"That was basically like me fighting a swing bout but nobody knew,” he laughs. “Even the people who came to support me, they were like, ‘Knock him out’ because they wanted to go home. I'm like, ‘I’m sleepy like y'all sleepy.’ (Laughs) But that last camp, honestly, if it weren't for me going through that experience and me coming here and training with Breadman, I don't know if I do ten rounds the way I did. And that was my first ten-round fight after an eight-month layoff.”

But it’s over and done with, and now he moves on to Arias. It’s been an even better camp the second time around with Edwards, and he’s confident that it will all show in his performance on Thursday. 

“I think the biggest transition for me from my last fight to this fight was I knew what to expect from Bread, it was a quick turnaround, and I was already in shape,” Chaney said. “Me being back, I'm gonna take the challenge on and scrap everything. And I changed my diet. It was a lot of things like that, and mentally I came into this camp relaxed. I'm not putting too much unnecessary pressure on myself and I think it's been going well.”

Now all that’s left is the fight, and Chaney promises that he will do whatever it takes to get his hand raised after a long four years of being on the losing end on the hardwood.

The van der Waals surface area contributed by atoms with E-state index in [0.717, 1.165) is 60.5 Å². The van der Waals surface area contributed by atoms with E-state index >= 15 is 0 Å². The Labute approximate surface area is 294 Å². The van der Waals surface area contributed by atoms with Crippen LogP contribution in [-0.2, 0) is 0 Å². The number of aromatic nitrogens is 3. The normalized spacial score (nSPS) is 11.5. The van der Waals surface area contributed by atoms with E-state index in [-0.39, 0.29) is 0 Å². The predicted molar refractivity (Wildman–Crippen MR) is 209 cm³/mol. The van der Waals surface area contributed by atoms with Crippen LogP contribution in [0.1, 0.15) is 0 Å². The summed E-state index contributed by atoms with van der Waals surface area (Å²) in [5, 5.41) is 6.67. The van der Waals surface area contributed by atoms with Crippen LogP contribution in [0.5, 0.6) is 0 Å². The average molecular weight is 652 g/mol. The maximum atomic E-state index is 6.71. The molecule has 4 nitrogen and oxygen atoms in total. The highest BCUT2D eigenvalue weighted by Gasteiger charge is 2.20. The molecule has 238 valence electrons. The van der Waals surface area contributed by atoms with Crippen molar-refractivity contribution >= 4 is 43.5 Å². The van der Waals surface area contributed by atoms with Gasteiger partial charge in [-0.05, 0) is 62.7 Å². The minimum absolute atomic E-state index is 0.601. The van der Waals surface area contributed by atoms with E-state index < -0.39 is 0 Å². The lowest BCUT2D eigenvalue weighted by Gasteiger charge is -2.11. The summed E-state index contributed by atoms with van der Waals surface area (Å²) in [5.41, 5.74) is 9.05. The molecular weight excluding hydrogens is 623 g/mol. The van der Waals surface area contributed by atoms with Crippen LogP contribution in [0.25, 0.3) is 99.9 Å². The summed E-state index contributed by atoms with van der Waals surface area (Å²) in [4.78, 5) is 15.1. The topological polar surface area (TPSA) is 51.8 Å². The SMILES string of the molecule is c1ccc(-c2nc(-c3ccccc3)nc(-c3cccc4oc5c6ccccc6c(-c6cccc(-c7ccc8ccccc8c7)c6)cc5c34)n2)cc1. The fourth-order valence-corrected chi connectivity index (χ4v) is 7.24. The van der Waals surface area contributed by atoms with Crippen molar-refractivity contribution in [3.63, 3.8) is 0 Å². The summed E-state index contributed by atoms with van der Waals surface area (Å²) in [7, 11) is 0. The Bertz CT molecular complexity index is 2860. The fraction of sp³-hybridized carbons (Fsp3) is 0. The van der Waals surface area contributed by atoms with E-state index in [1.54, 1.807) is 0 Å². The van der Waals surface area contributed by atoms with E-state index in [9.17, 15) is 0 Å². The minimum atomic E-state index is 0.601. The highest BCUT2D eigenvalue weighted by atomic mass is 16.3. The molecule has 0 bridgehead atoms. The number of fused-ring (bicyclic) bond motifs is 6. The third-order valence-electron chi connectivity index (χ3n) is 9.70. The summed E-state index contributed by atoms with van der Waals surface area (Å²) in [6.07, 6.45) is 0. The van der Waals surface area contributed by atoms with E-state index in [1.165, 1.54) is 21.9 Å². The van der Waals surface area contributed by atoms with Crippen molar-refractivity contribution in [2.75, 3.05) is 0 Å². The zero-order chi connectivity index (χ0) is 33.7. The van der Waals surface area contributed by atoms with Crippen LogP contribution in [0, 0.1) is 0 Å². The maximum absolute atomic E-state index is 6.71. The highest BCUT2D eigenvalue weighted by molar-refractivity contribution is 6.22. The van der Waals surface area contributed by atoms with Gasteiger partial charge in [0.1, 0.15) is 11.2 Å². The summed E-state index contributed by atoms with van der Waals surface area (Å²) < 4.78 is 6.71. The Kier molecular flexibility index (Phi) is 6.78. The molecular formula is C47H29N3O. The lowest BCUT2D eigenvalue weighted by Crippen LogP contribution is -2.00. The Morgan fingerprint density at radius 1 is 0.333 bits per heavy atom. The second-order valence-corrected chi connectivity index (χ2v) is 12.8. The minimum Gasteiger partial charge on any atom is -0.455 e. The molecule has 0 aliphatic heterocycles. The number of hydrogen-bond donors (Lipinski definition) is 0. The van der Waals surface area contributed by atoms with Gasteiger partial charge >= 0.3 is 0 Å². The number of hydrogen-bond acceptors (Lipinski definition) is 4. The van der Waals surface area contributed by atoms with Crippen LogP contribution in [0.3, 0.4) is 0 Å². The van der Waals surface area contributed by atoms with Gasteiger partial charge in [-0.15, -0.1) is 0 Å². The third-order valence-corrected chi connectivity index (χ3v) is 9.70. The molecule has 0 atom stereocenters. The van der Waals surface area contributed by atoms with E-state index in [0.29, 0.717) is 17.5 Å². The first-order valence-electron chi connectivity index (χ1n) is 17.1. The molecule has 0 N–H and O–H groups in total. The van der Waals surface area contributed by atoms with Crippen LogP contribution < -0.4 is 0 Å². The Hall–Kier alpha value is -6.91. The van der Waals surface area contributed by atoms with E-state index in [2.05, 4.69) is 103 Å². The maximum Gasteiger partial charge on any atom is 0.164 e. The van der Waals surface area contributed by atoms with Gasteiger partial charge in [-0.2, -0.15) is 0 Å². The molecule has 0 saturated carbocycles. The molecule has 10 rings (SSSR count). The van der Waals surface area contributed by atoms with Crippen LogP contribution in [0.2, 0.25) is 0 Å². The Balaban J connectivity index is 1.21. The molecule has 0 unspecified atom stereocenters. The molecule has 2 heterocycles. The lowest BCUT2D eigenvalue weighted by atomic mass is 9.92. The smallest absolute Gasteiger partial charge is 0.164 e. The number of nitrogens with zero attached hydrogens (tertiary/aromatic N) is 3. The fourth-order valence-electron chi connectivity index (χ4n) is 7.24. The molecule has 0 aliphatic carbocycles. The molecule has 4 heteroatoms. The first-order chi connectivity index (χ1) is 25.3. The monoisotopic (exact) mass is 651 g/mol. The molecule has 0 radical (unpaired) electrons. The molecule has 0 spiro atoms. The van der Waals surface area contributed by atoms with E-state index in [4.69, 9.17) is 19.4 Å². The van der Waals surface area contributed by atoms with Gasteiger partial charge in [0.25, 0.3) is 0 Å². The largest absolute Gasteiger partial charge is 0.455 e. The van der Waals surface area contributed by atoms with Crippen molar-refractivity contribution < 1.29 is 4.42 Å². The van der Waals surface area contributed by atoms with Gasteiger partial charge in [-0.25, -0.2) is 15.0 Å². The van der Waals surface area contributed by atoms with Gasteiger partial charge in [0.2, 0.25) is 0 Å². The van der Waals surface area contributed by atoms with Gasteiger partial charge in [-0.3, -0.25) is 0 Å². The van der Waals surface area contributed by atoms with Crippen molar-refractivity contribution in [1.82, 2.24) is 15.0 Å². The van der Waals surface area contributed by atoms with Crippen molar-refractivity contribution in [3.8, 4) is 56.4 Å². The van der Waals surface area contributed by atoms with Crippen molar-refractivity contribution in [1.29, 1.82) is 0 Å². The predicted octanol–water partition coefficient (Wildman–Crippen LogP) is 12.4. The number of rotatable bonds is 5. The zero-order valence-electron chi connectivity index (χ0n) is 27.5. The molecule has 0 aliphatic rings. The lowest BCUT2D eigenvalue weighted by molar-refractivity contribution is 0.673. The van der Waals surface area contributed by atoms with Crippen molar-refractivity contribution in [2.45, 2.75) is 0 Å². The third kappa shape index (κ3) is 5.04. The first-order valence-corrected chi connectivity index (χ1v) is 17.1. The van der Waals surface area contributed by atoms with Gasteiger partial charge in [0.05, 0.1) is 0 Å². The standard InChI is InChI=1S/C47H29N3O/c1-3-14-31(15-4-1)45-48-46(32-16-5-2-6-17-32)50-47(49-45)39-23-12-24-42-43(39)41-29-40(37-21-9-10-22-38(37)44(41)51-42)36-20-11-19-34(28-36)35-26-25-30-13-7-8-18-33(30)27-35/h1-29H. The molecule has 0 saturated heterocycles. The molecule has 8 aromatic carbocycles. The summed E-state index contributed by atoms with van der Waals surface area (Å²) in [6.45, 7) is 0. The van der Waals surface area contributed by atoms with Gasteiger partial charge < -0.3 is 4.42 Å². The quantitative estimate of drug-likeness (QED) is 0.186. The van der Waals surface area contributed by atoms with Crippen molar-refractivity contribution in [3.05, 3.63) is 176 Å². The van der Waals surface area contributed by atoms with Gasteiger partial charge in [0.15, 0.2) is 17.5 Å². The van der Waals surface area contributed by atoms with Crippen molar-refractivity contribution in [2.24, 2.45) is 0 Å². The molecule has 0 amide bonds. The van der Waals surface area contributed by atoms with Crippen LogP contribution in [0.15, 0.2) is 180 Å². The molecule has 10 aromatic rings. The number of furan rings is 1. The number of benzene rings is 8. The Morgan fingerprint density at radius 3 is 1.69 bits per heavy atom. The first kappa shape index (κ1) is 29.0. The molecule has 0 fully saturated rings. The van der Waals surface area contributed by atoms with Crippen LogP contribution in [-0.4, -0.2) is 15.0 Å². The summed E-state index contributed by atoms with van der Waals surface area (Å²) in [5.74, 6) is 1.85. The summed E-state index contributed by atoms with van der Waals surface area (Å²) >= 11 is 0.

“I went through college basketball for four years and we won a total of 28 games, maybe,” he said. “That was horrible. I'm used to winning, so of course my mindset is to win first. But it does feel good to be able to say, boom, I'm finally getting able to showcase my ability and put on some good fights, because I do think with a certain type of energy, I'm exciting. I've been through some exciting fights where I slipped up and been dropped and I've gotten up and I'm gonna fight. So I think those type of situations, people want to see stuff like that. They want to see (Deontay) Wilder and Fury go down and get up and keep pushing forward. That's what I want to be in - I want to be in smart, classic fights. Now if I just gotta outpoint you, then that's what I gotta do, but if I can put in some excitement, that makes me feel happy, too. But winning makes me feel happy the most.”